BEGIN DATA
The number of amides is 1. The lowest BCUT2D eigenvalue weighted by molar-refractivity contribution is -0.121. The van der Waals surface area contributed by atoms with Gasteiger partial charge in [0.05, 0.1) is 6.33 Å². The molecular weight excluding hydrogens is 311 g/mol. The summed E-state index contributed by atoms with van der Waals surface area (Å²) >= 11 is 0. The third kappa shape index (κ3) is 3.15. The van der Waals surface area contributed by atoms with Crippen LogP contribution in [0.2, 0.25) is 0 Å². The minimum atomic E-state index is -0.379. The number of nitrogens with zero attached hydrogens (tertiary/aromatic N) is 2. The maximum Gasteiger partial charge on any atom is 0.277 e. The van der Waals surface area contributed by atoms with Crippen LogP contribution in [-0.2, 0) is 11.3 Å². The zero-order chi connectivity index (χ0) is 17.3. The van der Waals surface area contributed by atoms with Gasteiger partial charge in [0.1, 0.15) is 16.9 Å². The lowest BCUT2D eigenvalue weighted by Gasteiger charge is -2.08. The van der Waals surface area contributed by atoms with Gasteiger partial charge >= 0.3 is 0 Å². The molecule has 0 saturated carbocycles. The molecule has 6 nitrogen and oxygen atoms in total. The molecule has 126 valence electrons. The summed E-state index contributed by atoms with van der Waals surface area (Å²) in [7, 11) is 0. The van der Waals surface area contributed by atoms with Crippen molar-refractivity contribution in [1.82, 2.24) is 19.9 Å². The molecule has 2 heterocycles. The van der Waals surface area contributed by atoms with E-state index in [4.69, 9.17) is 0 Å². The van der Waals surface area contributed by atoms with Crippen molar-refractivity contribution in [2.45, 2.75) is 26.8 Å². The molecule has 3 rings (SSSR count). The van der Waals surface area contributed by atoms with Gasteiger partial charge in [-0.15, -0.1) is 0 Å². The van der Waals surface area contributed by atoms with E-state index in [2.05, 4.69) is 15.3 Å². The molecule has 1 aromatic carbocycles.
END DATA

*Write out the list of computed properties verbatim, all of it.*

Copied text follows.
The number of amides is 1. The lowest BCUT2D eigenvalue weighted by molar-refractivity contribution is -0.121. The van der Waals surface area contributed by atoms with Gasteiger partial charge in [0.05, 0.1) is 6.33 Å². The molecular weight excluding hydrogens is 311 g/mol. The summed E-state index contributed by atoms with van der Waals surface area (Å²) >= 11 is 0. The third kappa shape index (κ3) is 3.15. The van der Waals surface area contributed by atoms with Crippen LogP contribution in [0.2, 0.25) is 0 Å². The minimum atomic E-state index is -0.379. The number of nitrogens with zero attached hydrogens (tertiary/aromatic N) is 2. The maximum Gasteiger partial charge on any atom is 0.277 e. The van der Waals surface area contributed by atoms with Crippen LogP contribution in [-0.2, 0) is 11.3 Å². The zero-order chi connectivity index (χ0) is 17.3. The van der Waals surface area contributed by atoms with Gasteiger partial charge in [0.1, 0.15) is 16.9 Å². The lowest BCUT2D eigenvalue weighted by Gasteiger charge is -2.08. The van der Waals surface area contributed by atoms with Gasteiger partial charge >= 0.3 is 0 Å². The molecule has 0 saturated carbocycles. The molecule has 6 nitrogen and oxygen atoms in total. The molecule has 126 valence electrons. The summed E-state index contributed by atoms with van der Waals surface area (Å²) in [7, 11) is 0. The van der Waals surface area contributed by atoms with Crippen molar-refractivity contribution in [1.82, 2.24) is 19.9 Å². The molecule has 2 heterocycles. The van der Waals surface area contributed by atoms with E-state index in [4.69, 9.17) is 0 Å². The van der Waals surface area contributed by atoms with Crippen molar-refractivity contribution in [2.45, 2.75) is 26.8 Å². The molecule has 3 rings (SSSR count). The van der Waals surface area contributed by atoms with Gasteiger partial charge in [-0.15, -0.1) is 0 Å². The van der Waals surface area contributed by atoms with E-state index in [2.05, 4.69) is 15.3 Å². The molecule has 1 aromatic carbocycles.